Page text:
Microsoft, Adobe Continue Spat Over Office Integration

Microsoft Corp. said it has canceled plans to include an automatic way to save documents in the popular PDF format in the next version of its Office software, amid an ongoing dispute with Adobe Systems Inc.

Instead, users who purchase Office 2007, due out to consumers in January, will have to download separate, free software to save documents created in Office products such as Word and Excel as PDFs.

The spat with Adobe, which developed the popular PDF, or Portable Document Format, comes as Microsoft is preparing to launch its own competing format for saving documents that cannot be easily modified. Microsoft's technology is called XPS, which stands for XML Paper Specification.

Microsoft had previously said Office 2007 would be able to save PDFs. But on Friday, a Microsoft lawyer said Adobe had objected to Microsoft's plans and discussions between the two companies had broken down.

David Heiner, Microsoft's deputy general counsel, said Adobe had wanted Microsoft to charge customers for the ability to save Office documents in either the PDF format or Microsoft's new, competing XPS format.

Heiner said Microsoft would not agree to charge for the capabilities, but did decide to offer them as separate, free downloads.

He said Microsoft expects Adobe to take legal action, perhaps in the European Union.

In an e-mail to The Associated Press, Adobe spokeswoman Jodi Warner said: "As our CEO Bruce Chizen has stated numerous times in the past, Microsoft has a monopoly and we are always concerned about the possibility that they might abuse that monopoly."

Warner said Adobe has discussed those concerns with both Microsoft and regulators, but she declined to comment on the details of any discussions with the software maker.

A spokesman for European Union antitrust regulators said they are not involved in the dispute at this point.

"It is an intellectual rights issue, not a competition issue," said EU spokesman Jonathan Todd.

Adobe's PDF format is popular with government agencies and businesses in part because it allows users to share documents that can't easily be edited or changed. Also, users do not need to have a copy of Microsoft Word or another paid product to see documents, and reader software is available for a wide range of computers.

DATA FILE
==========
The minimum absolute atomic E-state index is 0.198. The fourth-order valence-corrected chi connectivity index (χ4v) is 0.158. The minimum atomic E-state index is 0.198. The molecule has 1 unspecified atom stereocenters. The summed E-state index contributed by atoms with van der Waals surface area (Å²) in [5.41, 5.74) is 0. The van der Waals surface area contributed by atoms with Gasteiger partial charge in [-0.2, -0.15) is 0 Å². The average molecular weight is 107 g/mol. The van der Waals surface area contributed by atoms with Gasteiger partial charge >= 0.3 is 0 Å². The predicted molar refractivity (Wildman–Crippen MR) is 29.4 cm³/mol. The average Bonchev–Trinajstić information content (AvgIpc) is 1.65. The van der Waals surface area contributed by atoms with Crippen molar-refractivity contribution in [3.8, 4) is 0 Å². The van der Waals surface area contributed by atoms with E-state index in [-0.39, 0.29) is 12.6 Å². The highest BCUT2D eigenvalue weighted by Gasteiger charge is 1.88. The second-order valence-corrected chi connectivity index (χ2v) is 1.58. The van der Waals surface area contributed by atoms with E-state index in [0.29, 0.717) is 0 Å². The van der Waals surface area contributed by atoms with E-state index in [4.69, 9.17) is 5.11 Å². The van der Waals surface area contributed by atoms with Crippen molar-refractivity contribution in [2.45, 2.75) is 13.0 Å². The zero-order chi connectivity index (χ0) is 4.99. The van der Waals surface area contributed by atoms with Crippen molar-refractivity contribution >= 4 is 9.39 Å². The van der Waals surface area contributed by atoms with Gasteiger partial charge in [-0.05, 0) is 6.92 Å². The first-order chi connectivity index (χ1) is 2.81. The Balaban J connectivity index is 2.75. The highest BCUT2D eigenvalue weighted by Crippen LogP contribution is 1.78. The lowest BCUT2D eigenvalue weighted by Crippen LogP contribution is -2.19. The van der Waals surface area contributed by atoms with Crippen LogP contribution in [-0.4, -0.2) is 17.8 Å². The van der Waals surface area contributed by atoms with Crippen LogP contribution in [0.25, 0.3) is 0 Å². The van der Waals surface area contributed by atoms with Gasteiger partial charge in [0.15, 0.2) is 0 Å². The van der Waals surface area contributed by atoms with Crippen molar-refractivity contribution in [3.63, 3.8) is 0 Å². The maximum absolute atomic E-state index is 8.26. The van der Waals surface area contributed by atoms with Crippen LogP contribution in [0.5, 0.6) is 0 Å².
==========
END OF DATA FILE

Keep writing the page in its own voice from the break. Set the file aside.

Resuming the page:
Currently, creating a PDF file from Office requires separate software, ranging from the $449 Adobe Acrobat Professional to free products like Pdf995. Other word-processing products also ship with tools for savings documents as PDFs.

In the closed-door discussions between the Microsoft and Adobe, Heiner said Adobe also raised concerns about new technology being built into the forthcoming version of Microsoft's Windows operating system that would let people save documents in Microsoft's competing XPS format.

Heiner said Microsoft agreed to let computer makers remove that functionality if they wanted to. Microsoft also offered to ship Adobe's free Acrobat Reader, which lets people view PDF documents, with the new version of Windows, called Vista. He said Adobe was considering that request. Microsoft had also offered to include a PDF creation tool.

After many delays, Vista also is scheduled to be released to consumers in January. Heiner said he thought it would be possible to include the free Adobe Reader in Vista and still make the planned January consumer launch, although he said things would have to move quickly.

"We're saying to Adobe, if you have any concerns about Microsoft shipping XPS software in Windows, we will ship anything comparable you want," Heiner said.


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